I suppose the episode deserves credit for being ahead of its time with a strong ecological message. Depressingly, as soon as Dexter realised he had potentially discovered a new species he was quick to grab his spear gun. My heart sank at that moment. Is man’s first reaction to something new to kill it? Probably. It is “something horrible” after all. Sigh. In the end, I found most of the episode hard to stomach, with lots of chatter to pad out the running time while an innocent creature was basically being tortured. Not very fun to watch. At least the poor thing got rescued in the end. As the narrator said, “the forces of nature will not submit to injustice”. That was the theme this week, and yet I’m not sure it’s quite right. Sadly, I think the forces of nature submit to injustice all too often. There are too many people like Dexter in the world, who see something beautiful and amazing, label it as “something horrible” and reach for a spear gun.

We now return control of your computer, until the next time we visit the outer limits of the Junkyard…  RP

Read next in the Junkyard… The Outer Limits: The Zanti Misfits

About Roger Pocock

Author of windowsintohistory.wordpress.com Co-writer on junkyard.blog Editor of frontiersmenhistorian.info
This entry was posted in Entertainment, Reviews, Science Fiction, Television, The Outer Limits and tagged . Bookmark the permalink.

7 Responses to The Outer Limits: Tourist Attraction

  1. scifimike70 says:

    Underwater beings are uniquely fascinating in the SF universe. From the most formidable in The Creature From The Black Lagoon to the simpler examples in The Neptune Factor, the best thing in our undersea odysseys is being reminded of how wondrous and amazing our own world is. For a genre that’s often popular for making other worlds in the universe wondrous and amazing, we’ve been most gifted by stories of our own world being no exception. That’s why undersea stories are especially adventurous for SF in this regard and why the Junkyard may greatly benefit from them with its reviews. Thank you both for yours on this one.

    Liked by 1 person

  2. scifimike70 says:

    Reactionary attitudes towards different forms of life may have been a commonly addressed issue in much of our SF for the 50s and 60s, even sometimes in Star Trek. It may show mankind at its worst, especially when we’ve done that worst to our own kind out of bigotry against race colors, gender or sexual orientation, and it makes the few among us who stand up and oppose this evil appear all the more courageous and heroic. If The Outer Limits could remind us of how arrogant humanity could be, but still with satisfyingly optimistic messages, then it was off to a great start for its first season.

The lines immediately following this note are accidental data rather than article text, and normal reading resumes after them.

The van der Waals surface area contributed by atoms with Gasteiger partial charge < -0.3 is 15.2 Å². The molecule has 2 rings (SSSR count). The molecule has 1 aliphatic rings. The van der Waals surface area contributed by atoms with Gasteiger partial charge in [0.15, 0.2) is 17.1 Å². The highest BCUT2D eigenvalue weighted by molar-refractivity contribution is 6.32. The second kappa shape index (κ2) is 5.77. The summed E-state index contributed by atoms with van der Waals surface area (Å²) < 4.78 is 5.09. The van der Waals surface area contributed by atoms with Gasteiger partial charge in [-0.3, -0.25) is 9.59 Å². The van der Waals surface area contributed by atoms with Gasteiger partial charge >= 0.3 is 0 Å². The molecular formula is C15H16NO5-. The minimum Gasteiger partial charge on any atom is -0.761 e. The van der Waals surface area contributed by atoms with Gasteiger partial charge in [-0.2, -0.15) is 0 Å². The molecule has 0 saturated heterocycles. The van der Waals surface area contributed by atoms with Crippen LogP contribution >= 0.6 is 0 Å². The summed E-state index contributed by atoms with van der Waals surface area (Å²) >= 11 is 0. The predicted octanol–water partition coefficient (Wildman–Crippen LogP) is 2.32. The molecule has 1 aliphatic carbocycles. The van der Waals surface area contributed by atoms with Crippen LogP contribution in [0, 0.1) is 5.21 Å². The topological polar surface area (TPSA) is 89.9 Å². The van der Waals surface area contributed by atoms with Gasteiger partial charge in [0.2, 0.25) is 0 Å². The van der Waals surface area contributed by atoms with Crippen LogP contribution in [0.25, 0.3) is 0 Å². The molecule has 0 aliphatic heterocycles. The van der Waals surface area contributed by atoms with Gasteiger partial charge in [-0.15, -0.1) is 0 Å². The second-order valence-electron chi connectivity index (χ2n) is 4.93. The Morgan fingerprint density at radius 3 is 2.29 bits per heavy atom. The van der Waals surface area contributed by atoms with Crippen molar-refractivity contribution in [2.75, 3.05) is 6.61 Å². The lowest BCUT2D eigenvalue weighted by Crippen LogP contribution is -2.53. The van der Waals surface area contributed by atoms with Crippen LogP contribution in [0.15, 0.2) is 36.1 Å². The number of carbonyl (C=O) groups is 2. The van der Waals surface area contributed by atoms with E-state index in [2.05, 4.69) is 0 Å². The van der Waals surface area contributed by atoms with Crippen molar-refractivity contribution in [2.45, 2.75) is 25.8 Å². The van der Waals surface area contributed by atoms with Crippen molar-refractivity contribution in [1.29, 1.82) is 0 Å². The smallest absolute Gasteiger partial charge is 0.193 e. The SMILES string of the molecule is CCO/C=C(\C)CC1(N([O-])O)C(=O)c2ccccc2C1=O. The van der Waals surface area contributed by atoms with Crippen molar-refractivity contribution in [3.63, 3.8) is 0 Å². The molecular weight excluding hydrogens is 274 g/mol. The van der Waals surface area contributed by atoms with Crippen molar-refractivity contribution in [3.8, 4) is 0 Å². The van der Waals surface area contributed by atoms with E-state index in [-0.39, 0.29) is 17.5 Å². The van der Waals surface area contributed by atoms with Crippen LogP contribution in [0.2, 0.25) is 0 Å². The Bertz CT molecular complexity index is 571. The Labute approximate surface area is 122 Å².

Liked by 1 person

  3. ragaius says:

    Well written reviews, guys. There are some ideas out there that if and when nature does fight back it would be something catastrophic like a new ice age or a global hurricane. Or a pandemic that kills 99% of the population 😦

    Liked by 1 person

    • scifimike70 says:

      The Day After Tomorrow was the movie at the time that made the most sense to me in that regard.

      Liked by 1 person

    • Roger Pocock says:

      Thanks! After the year or so we’ve had, I think a lot of sci-fi will resonate with us very differently from now on.

      Liked by 1 person

      • scifimike70 says:

        Agreed. Because I’m feeling more everyday that sci-fi, old and new, is resonating very differently. I’m sure that it corresponds with how many things in our world for many obvious reasons are resonating very differently for people. Times are changing and I can appreciate all the healthy aspects of that. But sci-fi resonating differently with us doesn’t have to diminish all our sci-fi favourites. Especially thanks to the Junkyard.

        Liked by 1 person

      • scifimike70 says:

        Fans of course will always have their special resonance from sci-fi as Star Trek: Axanar and Dr. Who Velocity Meets TRON remind us.

        Liked by 1 person